First Steps With CSS

First Steps With CSS

The first couple posts on this topic have gone over a basic introduction to the history behind CSS as well as what it can do for web design. Today we’re going to discuss how to actually start writing the code itself. Before you can start to write code you need an application that can interpret it. There are many of these types of applications out there such as Adobe Dreamweaver or even notepad. Many web designers got started with notepad when they first starting coding. This is a good free solution if your on a budget.

Now to get things started. First off, if you’re not sure how CSS implements with HTML keep checking back that is going to be our next series. To start off with you need to create a.css file. This is extremely simple and just requires you to save the file with the.css extension. If you choose to use notepad (which I’ll be using for this post) you’ll need to have a little bit deeper of an understanding of how code is structured. So strap in because here we go.

The first step in creating a css document is to state the type of encoding you will be using (there are a few different types, all of which can be found here). Generally most CSS3 sheets will start like this:

@charset “utf-8”;

It is always a good idea to declare the type of encoding that an external style sheet is using. Especially if you have any non-ASCII characters. Your declaration must be the very first line in the style sheet. It can not be preceded by anything including comments. Once this is stated you can move on to the actual meat of your style sheet. Many designers will start their style sheets with a multi-line comment with their name, company, or other pertinent information. There are various ways to comment your code but I’ll just be going over the 2 that I use the most. The first way is a multi-line comment which is defined by

/* Your text here */

The brackets (/* and */) denote that this comment covers multiple lines. The opening tag (/*) obviously gets used before the first character of your comment and the closing tag (*/) is used after the last character of your comment. So a multi-line comment would ultimately look like this:

/* Author: Josh Pierce

Site: website address

CSS Document */

Some designers like to make their comments look a little neater by using asterisks to creat a block around the entire comment. This would look like:


* Author: Josh Pierce *

* Site: website address *

* CSS Document *

* *


This is not a required thing but some designers will do it just to keep their style sheets looking neat. After your opening comment (if you choose to have one) you start the declaration of the various elements of your page. I personally like to creat my style sheets as I’m coding the page itself. This way I can design each element as I’m creating it. This is just personal preference however.

The first thing many designers start off with is declaring the header of the page. This is done by one of two methods. These two methods are either a period (“.”) or a pound (“#”). To declare your header you simply write the following:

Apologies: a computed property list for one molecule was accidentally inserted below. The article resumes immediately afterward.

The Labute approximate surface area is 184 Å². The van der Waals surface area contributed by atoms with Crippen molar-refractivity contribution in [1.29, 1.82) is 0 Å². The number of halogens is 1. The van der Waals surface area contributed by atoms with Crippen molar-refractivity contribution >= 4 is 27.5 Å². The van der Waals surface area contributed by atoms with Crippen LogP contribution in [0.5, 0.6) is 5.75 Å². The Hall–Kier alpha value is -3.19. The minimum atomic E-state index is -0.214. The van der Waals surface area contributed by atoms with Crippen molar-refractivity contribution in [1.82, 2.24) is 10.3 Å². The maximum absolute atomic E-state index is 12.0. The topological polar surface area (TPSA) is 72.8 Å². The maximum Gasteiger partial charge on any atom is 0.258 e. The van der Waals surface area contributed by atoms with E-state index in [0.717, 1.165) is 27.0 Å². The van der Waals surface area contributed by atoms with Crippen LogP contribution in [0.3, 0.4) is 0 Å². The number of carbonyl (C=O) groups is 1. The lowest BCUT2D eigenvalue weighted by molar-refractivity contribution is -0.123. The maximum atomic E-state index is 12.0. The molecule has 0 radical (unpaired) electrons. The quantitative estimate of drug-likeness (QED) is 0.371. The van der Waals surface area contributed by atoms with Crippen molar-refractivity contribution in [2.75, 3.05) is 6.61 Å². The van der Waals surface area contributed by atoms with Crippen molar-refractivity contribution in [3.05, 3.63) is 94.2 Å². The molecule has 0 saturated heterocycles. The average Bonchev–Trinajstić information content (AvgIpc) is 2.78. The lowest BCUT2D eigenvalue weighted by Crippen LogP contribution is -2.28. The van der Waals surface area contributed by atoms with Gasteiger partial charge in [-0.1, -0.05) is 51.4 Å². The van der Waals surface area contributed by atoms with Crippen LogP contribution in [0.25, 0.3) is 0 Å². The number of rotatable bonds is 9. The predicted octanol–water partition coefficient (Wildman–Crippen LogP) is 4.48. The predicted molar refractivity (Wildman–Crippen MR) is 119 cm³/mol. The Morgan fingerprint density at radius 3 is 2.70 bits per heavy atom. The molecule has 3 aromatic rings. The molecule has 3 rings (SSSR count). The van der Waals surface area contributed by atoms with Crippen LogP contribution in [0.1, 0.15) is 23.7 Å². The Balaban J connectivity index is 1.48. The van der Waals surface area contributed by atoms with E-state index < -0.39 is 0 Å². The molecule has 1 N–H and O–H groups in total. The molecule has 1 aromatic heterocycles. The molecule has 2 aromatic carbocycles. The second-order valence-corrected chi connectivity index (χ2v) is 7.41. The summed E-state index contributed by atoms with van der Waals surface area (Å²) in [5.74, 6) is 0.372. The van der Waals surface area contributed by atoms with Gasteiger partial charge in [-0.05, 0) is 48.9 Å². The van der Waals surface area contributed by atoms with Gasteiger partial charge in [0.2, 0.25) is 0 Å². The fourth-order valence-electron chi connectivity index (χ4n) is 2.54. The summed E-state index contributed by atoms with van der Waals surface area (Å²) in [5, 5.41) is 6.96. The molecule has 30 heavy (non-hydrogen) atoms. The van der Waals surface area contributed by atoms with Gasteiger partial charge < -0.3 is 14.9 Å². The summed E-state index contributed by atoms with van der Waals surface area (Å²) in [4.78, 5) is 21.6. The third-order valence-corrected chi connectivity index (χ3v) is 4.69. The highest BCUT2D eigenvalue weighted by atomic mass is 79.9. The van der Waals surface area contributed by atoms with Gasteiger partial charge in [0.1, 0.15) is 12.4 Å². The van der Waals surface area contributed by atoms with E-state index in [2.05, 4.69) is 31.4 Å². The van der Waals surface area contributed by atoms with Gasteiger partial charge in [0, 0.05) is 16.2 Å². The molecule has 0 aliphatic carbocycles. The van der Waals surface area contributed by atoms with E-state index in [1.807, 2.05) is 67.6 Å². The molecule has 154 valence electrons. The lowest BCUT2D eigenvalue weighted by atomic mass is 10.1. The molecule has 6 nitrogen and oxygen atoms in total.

.header {

background-color: #FFFFFF;

width: 100%;

Border-bottom-style: solid;

border-bottom-width: 2px;

border-color: #000000;

margin-bottom: 0px;


Ok, so this looks like a bunch of gibberish right? Let’s go through this one line at a time. To begin with the tag:

background-color: #FFFFFF;

This piece of code simply tells the browser that the background color of the header is the color white (#FFFFFF denotes the color white in hex). The semi-colon at the end of the line tells the browser that it’s the end of that particular line. However, everything inside the brackets ({ and }) are read as a single statement (it’s all the header). The next line tells the browser how wide to make the header. In this case we used what’s called relative positioning. Since there are so many different size monitors out there nowadays we never know what resolution someone is using. By using relative positioning we can tell the browser the size of something as a percentage. In the case of the above code, we told the browser that we wanted the header to be 100% of the width of the monitor. The following line states: border-bottom-style: solid; This simply tells the browser that the header has a solid border on the bottom. There are a number of various border styles that modern browsers can render. The 4th line tells the browser how wide the border is. The statement:

Border-bottom-width: 2px;

simply tells the browser that the border on the header is 2 pixels wide. we can adjust the color of the border itself by adding the code border-color: #000000; This code changes the color of the border to black. The last piece of code that I used in the above statement was:

margin-bottom: 0px;

This statement just tells the browser that there is a 0 pixel margin on the bottom of the header. There are variations of this code that will allow you to make each side of the header a different color or size. If you just use the statement margin: 0px;the browser will simply put a 0 pixel margin on all 4 sides of your header.

That is all for this look into the first steps with CSS. Make sure you subscribe and check back often as this series will be updated regularly.

Source by Joshua Pierce

Leave a Reply

Your email address will not be published.